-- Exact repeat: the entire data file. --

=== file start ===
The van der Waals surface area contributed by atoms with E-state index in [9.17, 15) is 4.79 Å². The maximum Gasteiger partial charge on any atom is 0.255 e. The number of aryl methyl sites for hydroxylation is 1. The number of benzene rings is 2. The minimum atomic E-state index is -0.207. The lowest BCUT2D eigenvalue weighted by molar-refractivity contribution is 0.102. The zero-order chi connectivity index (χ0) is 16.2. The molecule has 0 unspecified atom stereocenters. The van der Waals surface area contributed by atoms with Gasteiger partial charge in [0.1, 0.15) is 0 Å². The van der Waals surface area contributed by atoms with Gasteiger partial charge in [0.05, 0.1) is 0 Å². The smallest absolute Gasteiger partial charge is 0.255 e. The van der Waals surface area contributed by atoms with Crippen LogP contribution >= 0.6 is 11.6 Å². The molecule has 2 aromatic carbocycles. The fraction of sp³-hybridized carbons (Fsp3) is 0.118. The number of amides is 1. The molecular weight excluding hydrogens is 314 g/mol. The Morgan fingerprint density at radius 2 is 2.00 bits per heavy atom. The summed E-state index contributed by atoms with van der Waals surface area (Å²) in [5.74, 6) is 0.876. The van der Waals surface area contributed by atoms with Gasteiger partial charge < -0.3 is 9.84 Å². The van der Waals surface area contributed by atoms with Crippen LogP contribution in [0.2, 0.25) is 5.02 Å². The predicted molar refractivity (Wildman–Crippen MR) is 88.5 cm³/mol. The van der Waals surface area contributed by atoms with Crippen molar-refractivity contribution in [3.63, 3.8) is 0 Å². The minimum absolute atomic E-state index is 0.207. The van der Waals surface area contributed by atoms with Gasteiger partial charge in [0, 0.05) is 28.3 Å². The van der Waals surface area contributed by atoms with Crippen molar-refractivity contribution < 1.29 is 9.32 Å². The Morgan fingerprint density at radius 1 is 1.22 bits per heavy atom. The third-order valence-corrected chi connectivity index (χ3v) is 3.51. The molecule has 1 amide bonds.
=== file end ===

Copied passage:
The van der Waals surface area contributed by atoms with E-state index in [9.17, 15) is 4.79 Å². The maximum Gasteiger partial charge on any atom is 0.255 e. The number of aryl methyl sites for hydroxylation is 1. The number of benzene rings is 2. The minimum atomic E-state index is -0.207. The lowest BCUT2D eigenvalue weighted by molar-refractivity contribution is 0.102. The zero-order chi connectivity index (χ0) is 16.2. The molecule has 0 unspecified atom stereocenters. The van der Waals surface area contributed by atoms with Gasteiger partial charge in [0.1, 0.15) is 0 Å². The van der Waals surface area contributed by atoms with Gasteiger partial charge in [0.05, 0.1) is 0 Å². The smallest absolute Gasteiger partial charge is 0.255 e. The van der Waals surface area contributed by atoms with Crippen LogP contribution >= 0.6 is 11.6 Å². The molecule has 2 aromatic carbocycles. The fraction of sp³-hybridized carbons (Fsp3) is 0.118. The number of amides is 1. The molecular weight excluding hydrogens is 314 g/mol. The Morgan fingerprint density at radius 2 is 2.00 bits per heavy atom. The summed E-state index contributed by atoms with van der Waals surface area (Å²) in [5.74, 6) is 0.876. The van der Waals surface area contributed by atoms with Gasteiger partial charge < -0.3 is 9.84 Å². The van der Waals surface area contributed by atoms with Crippen LogP contribution in [0.2, 0.25) is 5.02 Å². The predicted molar refractivity (Wildman–Crippen MR) is 88.5 cm³/mol. The van der Waals surface area contributed by atoms with Crippen molar-refractivity contribution in [3.63, 3.8) is 0 Å². The minimum absolute atomic E-state index is 0.207. The van der Waals surface area contributed by atoms with Gasteiger partial charge in [0, 0.05) is 28.3 Å². The van der Waals surface area contributed by atoms with Crippen molar-refractivity contribution < 1.29 is 9.32 Å². The Morgan fingerprint density at radius 1 is 1.22 bits per heavy atom. The third-order valence-corrected chi connectivity index (χ3v) is 3.51. The molecule has 1 amide bonds.